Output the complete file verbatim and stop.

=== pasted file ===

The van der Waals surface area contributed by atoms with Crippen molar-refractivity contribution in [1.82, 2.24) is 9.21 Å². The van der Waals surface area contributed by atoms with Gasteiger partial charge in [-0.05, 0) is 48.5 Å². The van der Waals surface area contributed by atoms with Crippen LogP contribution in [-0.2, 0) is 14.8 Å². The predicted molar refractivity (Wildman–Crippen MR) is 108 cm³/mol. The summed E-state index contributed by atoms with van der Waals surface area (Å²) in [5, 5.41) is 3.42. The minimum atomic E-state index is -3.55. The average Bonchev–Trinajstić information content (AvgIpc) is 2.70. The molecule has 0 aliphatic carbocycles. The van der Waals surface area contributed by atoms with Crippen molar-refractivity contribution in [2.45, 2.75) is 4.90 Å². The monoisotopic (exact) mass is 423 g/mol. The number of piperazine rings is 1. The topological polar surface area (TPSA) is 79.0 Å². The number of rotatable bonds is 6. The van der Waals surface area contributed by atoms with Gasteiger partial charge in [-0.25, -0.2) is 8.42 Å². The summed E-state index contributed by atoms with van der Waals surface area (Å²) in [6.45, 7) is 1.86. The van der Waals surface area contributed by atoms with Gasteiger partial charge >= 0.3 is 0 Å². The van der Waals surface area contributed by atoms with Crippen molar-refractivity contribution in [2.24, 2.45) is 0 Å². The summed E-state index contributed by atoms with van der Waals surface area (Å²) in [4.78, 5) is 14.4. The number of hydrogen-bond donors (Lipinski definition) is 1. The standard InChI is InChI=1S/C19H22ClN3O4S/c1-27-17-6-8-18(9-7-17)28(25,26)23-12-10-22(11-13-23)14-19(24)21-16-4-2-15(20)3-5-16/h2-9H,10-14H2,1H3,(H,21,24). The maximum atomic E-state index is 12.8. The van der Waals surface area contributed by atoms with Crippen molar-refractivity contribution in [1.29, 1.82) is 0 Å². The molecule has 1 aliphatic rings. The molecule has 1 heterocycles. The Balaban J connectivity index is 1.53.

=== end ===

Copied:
The van der Waals surface area contributed by atoms with Crippen molar-refractivity contribution in [1.82, 2.24) is 9.21 Å². The van der Waals surface area contributed by atoms with Gasteiger partial charge in [-0.05, 0) is 48.5 Å². The van der Waals surface area contributed by atoms with Crippen LogP contribution in [-0.2, 0) is 14.8 Å². The predicted molar refractivity (Wildman–Crippen MR) is 108 cm³/mol. The summed E-state index contributed by atoms with van der Waals surface area (Å²) in [5, 5.41) is 3.42. The minimum atomic E-state index is -3.55. The average Bonchev–Trinajstić information content (AvgIpc) is 2.70. The molecule has 0 aliphatic carbocycles. The van der Waals surface area contributed by atoms with Crippen molar-refractivity contribution in [2.45, 2.75) is 4.90 Å². The monoisotopic (exact) mass is 423 g/mol. The number of piperazine rings is 1. The topological polar surface area (TPSA) is 79.0 Å². The number of rotatable bonds is 6. The van der Waals surface area contributed by atoms with Gasteiger partial charge in [-0.25, -0.2) is 8.42 Å². The summed E-state index contributed by atoms with van der Waals surface area (Å²) in [6.45, 7) is 1.86. The van der Waals surface area contributed by atoms with Gasteiger partial charge >= 0.3 is 0 Å². The van der Waals surface area contributed by atoms with Crippen molar-refractivity contribution in [2.24, 2.45) is 0 Å². The summed E-state index contributed by atoms with van der Waals surface area (Å²) in [4.78, 5) is 14.4. The number of hydrogen-bond donors (Lipinski definition) is 1. The standard InChI is InChI=1S/C19H22ClN3O4S/c1-27-17-6-8-18(9-7-17)28(25,26)23-12-10-22(11-13-23)14-19(24)21-16-4-2-15(20)3-5-16/h2-9H,10-14H2,1H3,(H,21,24). The maximum atomic E-state index is 12.8. The van der Waals surface area contributed by atoms with Crippen molar-refractivity contribution in [1.29, 1.82) is 0 Å². The molecule has 1 aliphatic rings. The molecule has 1 heterocycles. The Balaban J connectivity index is 1.53.